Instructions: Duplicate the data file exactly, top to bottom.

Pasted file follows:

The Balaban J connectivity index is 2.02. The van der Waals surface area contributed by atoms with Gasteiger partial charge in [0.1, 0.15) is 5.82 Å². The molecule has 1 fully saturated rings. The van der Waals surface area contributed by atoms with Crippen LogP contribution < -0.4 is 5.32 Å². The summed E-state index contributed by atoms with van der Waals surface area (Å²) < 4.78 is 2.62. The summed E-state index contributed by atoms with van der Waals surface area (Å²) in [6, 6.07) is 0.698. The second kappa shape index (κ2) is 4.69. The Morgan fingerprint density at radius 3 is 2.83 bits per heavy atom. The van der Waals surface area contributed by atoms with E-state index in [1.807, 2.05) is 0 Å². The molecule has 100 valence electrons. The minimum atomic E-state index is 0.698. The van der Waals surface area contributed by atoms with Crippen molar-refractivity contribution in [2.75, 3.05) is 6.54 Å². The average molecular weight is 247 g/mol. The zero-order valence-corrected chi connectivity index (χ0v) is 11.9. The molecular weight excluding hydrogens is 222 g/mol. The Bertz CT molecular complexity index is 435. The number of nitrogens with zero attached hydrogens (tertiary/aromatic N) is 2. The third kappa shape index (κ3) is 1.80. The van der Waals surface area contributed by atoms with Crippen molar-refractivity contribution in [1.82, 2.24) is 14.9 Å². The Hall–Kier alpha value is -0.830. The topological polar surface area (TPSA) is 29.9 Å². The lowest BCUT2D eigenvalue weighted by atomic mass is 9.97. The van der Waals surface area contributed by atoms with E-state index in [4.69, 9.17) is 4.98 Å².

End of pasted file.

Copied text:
The Balaban J connectivity index is 2.02. The van der Waals surface area contributed by atoms with Gasteiger partial charge in [0.1, 0.15) is 5.82 Å². The molecule has 1 fully saturated rings. The van der Waals surface area contributed by atoms with Crippen LogP contribution < -0.4 is 5.32 Å². The summed E-state index contributed by atoms with van der Waals surface area (Å²) < 4.78 is 2.62. The summed E-state index contributed by atoms with van der Waals surface area (Å²) in [6, 6.07) is 0.698. The second kappa shape index (κ2) is 4.69. The Morgan fingerprint density at radius 3 is 2.83 bits per heavy atom. The van der Waals surface area contributed by atoms with E-state index in [1.807, 2.05) is 0 Å². The molecule has 100 valence electrons. The minimum atomic E-state index is 0.698. The van der Waals surface area contributed by atoms with Crippen molar-refractivity contribution in [2.75, 3.05) is 6.54 Å². The average molecular weight is 247 g/mol. The zero-order valence-corrected chi connectivity index (χ0v) is 11.9. The molecular weight excluding hydrogens is 222 g/mol. The Bertz CT molecular complexity index is 435. The number of nitrogens with zero attached hydrogens (tertiary/aromatic N) is 2. The third kappa shape index (κ3) is 1.80. The van der Waals surface area contributed by atoms with Crippen molar-refractivity contribution in [1.82, 2.24) is 14.9 Å². The Hall–Kier alpha value is -0.830. The topological polar surface area (TPSA) is 29.9 Å². The lowest BCUT2D eigenvalue weighted by atomic mass is 9.97. The van der Waals surface area contributed by atoms with E-state index in [4.69, 9.17) is 4.98 Å².